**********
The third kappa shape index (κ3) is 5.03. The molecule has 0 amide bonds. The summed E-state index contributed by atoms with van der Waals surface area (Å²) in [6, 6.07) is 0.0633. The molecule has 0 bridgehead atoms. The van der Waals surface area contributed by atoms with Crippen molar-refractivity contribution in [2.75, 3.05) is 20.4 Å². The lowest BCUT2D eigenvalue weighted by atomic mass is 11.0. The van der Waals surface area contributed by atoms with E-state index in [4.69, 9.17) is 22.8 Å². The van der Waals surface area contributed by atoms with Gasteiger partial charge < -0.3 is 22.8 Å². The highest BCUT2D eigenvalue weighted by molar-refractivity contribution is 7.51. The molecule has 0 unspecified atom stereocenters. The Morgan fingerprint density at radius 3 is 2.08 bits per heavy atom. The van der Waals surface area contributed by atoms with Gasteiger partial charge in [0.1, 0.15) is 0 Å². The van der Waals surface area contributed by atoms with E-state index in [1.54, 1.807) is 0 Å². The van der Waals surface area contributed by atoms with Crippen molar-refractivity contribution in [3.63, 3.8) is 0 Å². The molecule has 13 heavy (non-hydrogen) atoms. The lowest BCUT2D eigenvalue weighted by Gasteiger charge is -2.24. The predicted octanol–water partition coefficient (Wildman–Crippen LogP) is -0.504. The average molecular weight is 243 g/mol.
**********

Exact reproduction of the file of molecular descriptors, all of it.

The third kappa shape index (κ3) is 5.03. The molecule has 0 amide bonds. The summed E-state index contributed by atoms with van der Waals surface area (Å²) in [6, 6.07) is 0.0633. The molecule has 0 bridgehead atoms. The van der Waals surface area contributed by atoms with Crippen molar-refractivity contribution in [2.75, 3.05) is 20.4 Å². The lowest BCUT2D eigenvalue weighted by atomic mass is 11.0. The van der Waals surface area contributed by atoms with E-state index in [4.69, 9.17) is 22.8 Å². The van der Waals surface area contributed by atoms with Gasteiger partial charge < -0.3 is 22.8 Å². The highest BCUT2D eigenvalue weighted by molar-refractivity contribution is 7.51. The molecule has 0 unspecified atom stereocenters. The Morgan fingerprint density at radius 3 is 2.08 bits per heavy atom. The van der Waals surface area contributed by atoms with Gasteiger partial charge in [0.1, 0.15) is 0 Å². The van der Waals surface area contributed by atoms with E-state index in [1.54, 1.807) is 0 Å². The van der Waals surface area contributed by atoms with Crippen molar-refractivity contribution in [3.63, 3.8) is 0 Å². The molecule has 13 heavy (non-hydrogen) atoms. The lowest BCUT2D eigenvalue weighted by Gasteiger charge is -2.24. The predicted octanol–water partition coefficient (Wildman–Crippen LogP) is -0.504. The average molecular weight is 243 g/mol.